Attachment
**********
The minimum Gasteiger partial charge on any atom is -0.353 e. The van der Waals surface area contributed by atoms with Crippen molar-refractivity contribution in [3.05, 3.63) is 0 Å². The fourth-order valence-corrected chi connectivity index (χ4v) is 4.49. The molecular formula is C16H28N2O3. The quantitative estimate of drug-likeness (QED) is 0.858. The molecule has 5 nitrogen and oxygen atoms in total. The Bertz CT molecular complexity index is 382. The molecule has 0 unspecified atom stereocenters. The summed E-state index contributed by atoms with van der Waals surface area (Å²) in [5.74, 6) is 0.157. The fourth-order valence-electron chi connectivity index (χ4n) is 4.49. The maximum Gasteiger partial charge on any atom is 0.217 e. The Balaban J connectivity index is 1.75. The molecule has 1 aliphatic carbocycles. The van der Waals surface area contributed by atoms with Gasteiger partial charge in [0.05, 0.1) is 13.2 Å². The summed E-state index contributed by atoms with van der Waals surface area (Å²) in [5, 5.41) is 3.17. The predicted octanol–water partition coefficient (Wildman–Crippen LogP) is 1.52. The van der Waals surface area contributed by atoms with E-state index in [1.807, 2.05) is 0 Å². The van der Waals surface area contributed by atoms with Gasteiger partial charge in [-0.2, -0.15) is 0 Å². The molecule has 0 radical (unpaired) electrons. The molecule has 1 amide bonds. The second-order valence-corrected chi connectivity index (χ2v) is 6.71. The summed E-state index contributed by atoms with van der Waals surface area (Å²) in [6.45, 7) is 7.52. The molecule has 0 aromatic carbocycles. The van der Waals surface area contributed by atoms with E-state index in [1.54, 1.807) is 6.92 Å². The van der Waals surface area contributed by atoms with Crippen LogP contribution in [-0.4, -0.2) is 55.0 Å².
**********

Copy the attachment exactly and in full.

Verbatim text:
The minimum Gasteiger partial charge on any atom is -0.353 e. The van der Waals surface area contributed by atoms with Crippen molar-refractivity contribution in [3.05, 3.63) is 0 Å². The fourth-order valence-corrected chi connectivity index (χ4v) is 4.49. The molecular formula is C16H28N2O3. The quantitative estimate of drug-likeness (QED) is 0.858. The molecule has 5 nitrogen and oxygen atoms in total. The Bertz CT molecular complexity index is 382. The molecule has 0 unspecified atom stereocenters. The summed E-state index contributed by atoms with van der Waals surface area (Å²) in [5.74, 6) is 0.157. The fourth-order valence-electron chi connectivity index (χ4n) is 4.49. The maximum Gasteiger partial charge on any atom is 0.217 e. The Balaban J connectivity index is 1.75. The molecule has 1 aliphatic carbocycles. The van der Waals surface area contributed by atoms with Gasteiger partial charge in [0.05, 0.1) is 13.2 Å². The summed E-state index contributed by atoms with van der Waals surface area (Å²) in [5, 5.41) is 3.17. The predicted octanol–water partition coefficient (Wildman–Crippen LogP) is 1.52. The van der Waals surface area contributed by atoms with E-state index in [1.807, 2.05) is 0 Å². The van der Waals surface area contributed by atoms with Gasteiger partial charge in [-0.2, -0.15) is 0 Å². The molecule has 0 radical (unpaired) electrons. The molecule has 1 amide bonds. The second-order valence-corrected chi connectivity index (χ2v) is 6.71. The summed E-state index contributed by atoms with van der Waals surface area (Å²) in [6.45, 7) is 7.52. The molecule has 0 aromatic carbocycles. The van der Waals surface area contributed by atoms with E-state index in [1.54, 1.807) is 6.92 Å². The van der Waals surface area contributed by atoms with Crippen LogP contribution in [-0.4, -0.2) is 55.0 Å².